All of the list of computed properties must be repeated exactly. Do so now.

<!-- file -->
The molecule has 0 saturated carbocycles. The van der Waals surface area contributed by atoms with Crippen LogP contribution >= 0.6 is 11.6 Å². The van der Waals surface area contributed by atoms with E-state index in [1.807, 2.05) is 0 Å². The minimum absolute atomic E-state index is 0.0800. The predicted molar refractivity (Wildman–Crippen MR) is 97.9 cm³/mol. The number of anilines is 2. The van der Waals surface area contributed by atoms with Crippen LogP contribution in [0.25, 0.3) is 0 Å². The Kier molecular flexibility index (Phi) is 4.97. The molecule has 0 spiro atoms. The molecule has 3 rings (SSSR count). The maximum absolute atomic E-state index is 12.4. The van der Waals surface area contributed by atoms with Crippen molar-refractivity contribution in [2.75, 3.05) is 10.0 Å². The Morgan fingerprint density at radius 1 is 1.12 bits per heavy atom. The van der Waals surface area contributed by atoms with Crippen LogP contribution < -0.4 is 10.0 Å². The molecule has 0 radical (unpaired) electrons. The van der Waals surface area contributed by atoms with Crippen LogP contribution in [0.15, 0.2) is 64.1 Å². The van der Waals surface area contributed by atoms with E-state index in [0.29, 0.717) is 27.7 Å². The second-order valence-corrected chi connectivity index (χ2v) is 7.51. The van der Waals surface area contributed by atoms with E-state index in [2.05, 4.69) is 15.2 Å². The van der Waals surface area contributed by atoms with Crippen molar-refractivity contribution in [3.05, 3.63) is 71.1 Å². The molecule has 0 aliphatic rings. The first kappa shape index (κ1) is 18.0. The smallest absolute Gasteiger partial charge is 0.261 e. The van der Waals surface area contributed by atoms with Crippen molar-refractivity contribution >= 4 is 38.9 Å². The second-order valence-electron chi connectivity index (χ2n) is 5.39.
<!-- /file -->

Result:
The molecule has 0 saturated carbocycles. The van der Waals surface area contributed by atoms with Crippen LogP contribution >= 0.6 is 11.6 Å². The van der Waals surface area contributed by atoms with E-state index in [1.807, 2.05) is 0 Å². The minimum absolute atomic E-state index is 0.0800. The predicted molar refractivity (Wildman–Crippen MR) is 97.9 cm³/mol. The number of anilines is 2. The van der Waals surface area contributed by atoms with Crippen LogP contribution in [0.25, 0.3) is 0 Å². The Kier molecular flexibility index (Phi) is 4.97. The molecule has 0 spiro atoms. The molecule has 3 rings (SSSR count). The maximum absolute atomic E-state index is 12.4. The van der Waals surface area contributed by atoms with Crippen molar-refractivity contribution in [2.75, 3.05) is 10.0 Å². The Morgan fingerprint density at radius 1 is 1.12 bits per heavy atom. The van der Waals surface area contributed by atoms with Crippen LogP contribution < -0.4 is 10.0 Å². The molecule has 0 radical (unpaired) electrons. The van der Waals surface area contributed by atoms with Crippen LogP contribution in [0.15, 0.2) is 64.1 Å². The van der Waals surface area contributed by atoms with E-state index in [0.29, 0.717) is 27.7 Å². The second-order valence-corrected chi connectivity index (χ2v) is 7.51. The van der Waals surface area contributed by atoms with E-state index in [2.05, 4.69) is 15.2 Å². The van der Waals surface area contributed by atoms with Crippen molar-refractivity contribution in [3.05, 3.63) is 71.1 Å². The molecule has 0 aliphatic rings. The first kappa shape index (κ1) is 18.0. The smallest absolute Gasteiger partial charge is 0.261 e. The van der Waals surface area contributed by atoms with Crippen molar-refractivity contribution >= 4 is 38.9 Å². The second-order valence-electron chi connectivity index (χ2n) is 5.39.